Department of Homeland Security Daily Open Source Infrastructure Report

Wednesday, February 4, 2009

Complete DHS Daily Report for February 4, 2009

Daily Report


 According to KRQE 13 Albuquerque, investigators said it appears that white powder that was sent to a staff member at an Albuquerque, New Mexico school in an envelope Monday is not a dangerous biological chemical. Ten people were taken to a hospital as a precaution. (See item 15)

15. February 2, KRQE 13 Albuquerque – (New Mexico) Investigators: White powder not deadly. Investigators in Albuquerque, New Mexico said it appears that the white powder, which was sent to a staff member at Taft Middle School in an envelope Monday, is not a dangerous biological chemical. Presumptive tests show the powder is not life threatening, but it has been sent to a state lab for additional testing. “It’s an oxiding type of powder, maybe something you find in a cleaner that’s why we’re getting signs of respiratory distress from the folks inside you breath it in, it’s an irritant, but again we take this serious,” a New Mexico National Guard official said. In all, 10 people were taken to University of New Mexico Hospital as a precaution. The administrator, who opened the envelope, said she immediately had trouble breathing. She was taken to a quarantined area and sent to the hospital. Four other teachers and support staff, who were around at the time, were also taken to the hospital. One resource officer and four Los Ranchos fire fighters, who arrived at the scene first, were also sent to the hospital. State Police said the envelope did not have a return address or letter inside it. It was addressed to Taft Middle School, in care of a staff member. “It was mailed and the postal service has responded, and their inspectors are going to be looking into who sent the letter,” the APS police chief said. The students were put on lockdown and all left safely just after 3:00 p.m. Source:

 WTOV 9 Steubenville reports that Bellaire, Ohio residents are permitted to use water again after crews accidentally added about 40 pounds of hydrochloric acid to the water system instead of fluoride on Sunday. A supplier accidentally gave the plant hydrochloric acid instead of fluoride. (See item 21)

21. February 3, WTOV 9 Steubenville – (Ohio) Bellaire chemical mix-up in water ‘very serious mistake.’ Bellaire, Ohio residents are permitted to use water again after crews accidentally added hydrochloric acid to the system instead of fluoride. A supplier, Ohio Valley Chemical, accidentally gave the plant hydrochloric acid instead of fluoride, said the superintendent of the water department. He said workers at the treatment inadvertently added about 40 pounds of hydrochloric acid to the system on Sunday. They realized the mistake Monday morning when they saw fluoride levels were lower than normal. “It was a mistake. It could happen to anybody. It was a very serious mistake, (but) it could have been worse,” he said. He said the fact that the wrong acid was delivered — and ended up in the water system — was both the department’s and the suppliers’ fault. He said Ohio Valley Chemical, based in Martins Ferry, is not the department’s usual supplier. To remedy the problem, crews opened up hydrants and drained the system, tanks, and water plant. Police said the water was deemed safe as of 12:30 p.m. Tuesday. Because officials did not immediately know how much acid was in the water, customers were initially urged to avoid using tap water, and classes at Bellaire High School were dismissed at 8:15 a.m. The incident affected between 2,300 and 2,400 people, officials said. Source:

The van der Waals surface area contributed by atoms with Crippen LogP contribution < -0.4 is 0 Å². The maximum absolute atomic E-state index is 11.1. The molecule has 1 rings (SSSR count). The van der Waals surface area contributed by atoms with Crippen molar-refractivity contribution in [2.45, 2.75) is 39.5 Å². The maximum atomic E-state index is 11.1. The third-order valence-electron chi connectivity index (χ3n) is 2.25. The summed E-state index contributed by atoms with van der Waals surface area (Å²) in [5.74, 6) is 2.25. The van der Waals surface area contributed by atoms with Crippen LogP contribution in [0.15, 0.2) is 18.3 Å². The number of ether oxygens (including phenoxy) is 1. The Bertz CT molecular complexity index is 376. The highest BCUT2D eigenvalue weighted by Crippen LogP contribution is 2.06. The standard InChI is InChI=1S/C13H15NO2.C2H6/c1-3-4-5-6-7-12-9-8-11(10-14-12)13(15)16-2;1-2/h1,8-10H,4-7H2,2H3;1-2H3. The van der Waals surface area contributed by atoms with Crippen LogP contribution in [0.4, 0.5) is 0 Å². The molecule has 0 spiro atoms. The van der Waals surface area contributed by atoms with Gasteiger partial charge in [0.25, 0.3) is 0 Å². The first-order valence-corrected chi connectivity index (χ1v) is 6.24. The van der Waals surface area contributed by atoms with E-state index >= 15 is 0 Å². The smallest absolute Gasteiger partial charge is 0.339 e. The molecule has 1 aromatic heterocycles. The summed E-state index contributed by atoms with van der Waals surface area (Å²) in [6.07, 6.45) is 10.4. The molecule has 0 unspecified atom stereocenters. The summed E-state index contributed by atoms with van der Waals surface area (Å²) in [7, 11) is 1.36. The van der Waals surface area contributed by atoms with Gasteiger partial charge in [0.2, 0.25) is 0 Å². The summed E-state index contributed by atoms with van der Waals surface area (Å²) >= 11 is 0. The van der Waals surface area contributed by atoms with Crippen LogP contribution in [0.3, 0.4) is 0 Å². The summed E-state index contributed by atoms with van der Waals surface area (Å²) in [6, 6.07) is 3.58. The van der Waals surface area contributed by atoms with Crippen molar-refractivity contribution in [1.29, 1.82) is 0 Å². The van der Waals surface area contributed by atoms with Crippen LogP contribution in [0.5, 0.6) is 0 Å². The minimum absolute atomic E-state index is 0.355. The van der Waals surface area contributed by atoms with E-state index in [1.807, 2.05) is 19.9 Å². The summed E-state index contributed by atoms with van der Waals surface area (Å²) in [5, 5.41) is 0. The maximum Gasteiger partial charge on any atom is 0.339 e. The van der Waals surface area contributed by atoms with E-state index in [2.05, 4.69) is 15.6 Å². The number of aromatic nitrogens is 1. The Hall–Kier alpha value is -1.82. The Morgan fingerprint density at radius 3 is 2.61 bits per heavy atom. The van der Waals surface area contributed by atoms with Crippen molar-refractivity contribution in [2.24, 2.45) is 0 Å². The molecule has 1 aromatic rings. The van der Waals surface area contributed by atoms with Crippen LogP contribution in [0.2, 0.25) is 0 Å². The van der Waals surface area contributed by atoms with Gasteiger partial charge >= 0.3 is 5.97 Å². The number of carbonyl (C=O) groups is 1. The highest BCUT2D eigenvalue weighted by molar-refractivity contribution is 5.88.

Banking and Finance Sector

7. February 2, Bloomberg – (National) Fed says most U.S. banks tightened terms on loans. A majority of U.S. banks made it tougher for consumers and businesses to get credit in the past three months even as lenders received infusions of taxpayer funds, a Federal Reserve report showed today. “About 65 percent of domestic banks reported having tightened lending standards on commercial and industrial loans to large and middle-market firms,” the Federal Reserve said in its quarterly Senior Loan Officer survey. “Large fractions of domestic banks continued to report a tightening of policies on both credit-card and other consumer loans.” Today’s report may underscore concern among Presidential Administration officials and some U.S. lawmakers that banks that have received more than $200 billion of taxpayer funds are failing to lend that on to customers. The Treasury Secretary plans to unveil an overhaul of the government’s financial-bailout program next week, an administration aide said. The survey showed that lending overall was only slightly less restrictive than in the third quarter, when the Lehman Brothers Holdings Inc. failure reverberated throughout the financial system. The Fed noted that nearly all banks surveyed tightened standards on commercial real-estate loans last year. Source: